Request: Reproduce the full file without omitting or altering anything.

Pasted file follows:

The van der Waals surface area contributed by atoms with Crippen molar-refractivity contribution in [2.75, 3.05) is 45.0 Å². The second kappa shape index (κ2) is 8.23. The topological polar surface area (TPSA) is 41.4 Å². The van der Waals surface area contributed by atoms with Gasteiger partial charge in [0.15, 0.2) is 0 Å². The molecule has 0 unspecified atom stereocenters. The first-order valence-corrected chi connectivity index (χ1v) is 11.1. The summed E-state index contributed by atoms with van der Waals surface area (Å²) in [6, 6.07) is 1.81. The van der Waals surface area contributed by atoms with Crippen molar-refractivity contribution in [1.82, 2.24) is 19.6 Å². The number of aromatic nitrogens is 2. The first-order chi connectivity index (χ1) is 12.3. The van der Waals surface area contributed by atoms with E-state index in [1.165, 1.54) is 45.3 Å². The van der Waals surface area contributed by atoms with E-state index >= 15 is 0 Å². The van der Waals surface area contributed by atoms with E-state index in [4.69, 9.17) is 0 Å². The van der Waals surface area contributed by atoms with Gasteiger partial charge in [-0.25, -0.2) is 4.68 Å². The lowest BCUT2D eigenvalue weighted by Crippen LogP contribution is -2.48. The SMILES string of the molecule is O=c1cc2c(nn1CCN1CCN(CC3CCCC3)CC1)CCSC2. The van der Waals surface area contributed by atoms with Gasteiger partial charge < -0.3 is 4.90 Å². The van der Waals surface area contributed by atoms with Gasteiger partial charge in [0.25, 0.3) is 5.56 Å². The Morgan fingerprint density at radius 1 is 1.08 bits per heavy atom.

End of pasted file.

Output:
The van der Waals surface area contributed by atoms with Crippen molar-refractivity contribution in [2.75, 3.05) is 45.0 Å². The second kappa shape index (κ2) is 8.23. The topological polar surface area (TPSA) is 41.4 Å². The van der Waals surface area contributed by atoms with Gasteiger partial charge in [0.15, 0.2) is 0 Å². The molecule has 0 unspecified atom stereocenters. The first-order valence-corrected chi connectivity index (χ1v) is 11.1. The summed E-state index contributed by atoms with van der Waals surface area (Å²) in [6, 6.07) is 1.81. The van der Waals surface area contributed by atoms with Crippen molar-refractivity contribution in [1.82, 2.24) is 19.6 Å². The number of aromatic nitrogens is 2. The first-order chi connectivity index (χ1) is 12.3. The van der Waals surface area contributed by atoms with E-state index in [1.165, 1.54) is 45.3 Å². The van der Waals surface area contributed by atoms with E-state index >= 15 is 0 Å². The van der Waals surface area contributed by atoms with E-state index in [4.69, 9.17) is 0 Å². The van der Waals surface area contributed by atoms with Gasteiger partial charge in [-0.25, -0.2) is 4.68 Å². The lowest BCUT2D eigenvalue weighted by Crippen LogP contribution is -2.48. The SMILES string of the molecule is O=c1cc2c(nn1CCN1CCN(CC3CCCC3)CC1)CCSC2. The van der Waals surface area contributed by atoms with Gasteiger partial charge < -0.3 is 4.90 Å². The van der Waals surface area contributed by atoms with Gasteiger partial charge in [0.25, 0.3) is 5.56 Å². The Morgan fingerprint density at radius 1 is 1.08 bits per heavy atom.